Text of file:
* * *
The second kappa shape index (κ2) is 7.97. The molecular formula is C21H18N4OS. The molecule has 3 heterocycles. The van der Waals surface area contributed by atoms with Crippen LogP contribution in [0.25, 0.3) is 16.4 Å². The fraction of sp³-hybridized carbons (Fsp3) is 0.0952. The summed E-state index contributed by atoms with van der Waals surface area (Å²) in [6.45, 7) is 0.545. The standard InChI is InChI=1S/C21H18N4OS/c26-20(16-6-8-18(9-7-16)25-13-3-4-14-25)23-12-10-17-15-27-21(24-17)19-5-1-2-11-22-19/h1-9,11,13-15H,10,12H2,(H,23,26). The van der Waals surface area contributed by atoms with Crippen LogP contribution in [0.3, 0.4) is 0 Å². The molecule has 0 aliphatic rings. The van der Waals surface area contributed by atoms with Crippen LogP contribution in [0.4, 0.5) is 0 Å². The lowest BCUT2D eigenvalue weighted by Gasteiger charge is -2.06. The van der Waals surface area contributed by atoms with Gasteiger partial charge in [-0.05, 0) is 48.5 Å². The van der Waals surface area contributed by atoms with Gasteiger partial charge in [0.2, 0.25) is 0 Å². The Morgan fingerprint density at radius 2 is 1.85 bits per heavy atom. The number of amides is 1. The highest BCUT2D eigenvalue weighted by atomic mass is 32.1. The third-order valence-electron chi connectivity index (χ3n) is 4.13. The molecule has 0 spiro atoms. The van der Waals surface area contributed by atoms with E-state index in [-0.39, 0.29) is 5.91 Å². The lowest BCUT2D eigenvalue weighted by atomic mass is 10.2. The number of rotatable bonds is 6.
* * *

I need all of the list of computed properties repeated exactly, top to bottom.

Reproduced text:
The second kappa shape index (κ2) is 7.97. The molecular formula is C21H18N4OS. The molecule has 3 heterocycles. The van der Waals surface area contributed by atoms with Crippen LogP contribution in [0.25, 0.3) is 16.4 Å². The fraction of sp³-hybridized carbons (Fsp3) is 0.0952. The summed E-state index contributed by atoms with van der Waals surface area (Å²) in [6.45, 7) is 0.545. The standard InChI is InChI=1S/C21H18N4OS/c26-20(16-6-8-18(9-7-16)25-13-3-4-14-25)23-12-10-17-15-27-21(24-17)19-5-1-2-11-22-19/h1-9,11,13-15H,10,12H2,(H,23,26). The van der Waals surface area contributed by atoms with Crippen LogP contribution in [0.3, 0.4) is 0 Å². The molecule has 0 aliphatic rings. The van der Waals surface area contributed by atoms with Crippen LogP contribution in [0.4, 0.5) is 0 Å². The lowest BCUT2D eigenvalue weighted by Gasteiger charge is -2.06. The van der Waals surface area contributed by atoms with Gasteiger partial charge in [-0.05, 0) is 48.5 Å². The van der Waals surface area contributed by atoms with Gasteiger partial charge in [0.2, 0.25) is 0 Å². The Morgan fingerprint density at radius 2 is 1.85 bits per heavy atom. The number of amides is 1. The highest BCUT2D eigenvalue weighted by atomic mass is 32.1. The third-order valence-electron chi connectivity index (χ3n) is 4.13. The molecule has 0 spiro atoms. The van der Waals surface area contributed by atoms with E-state index in [-0.39, 0.29) is 5.91 Å². The lowest BCUT2D eigenvalue weighted by atomic mass is 10.2. The number of rotatable bonds is 6.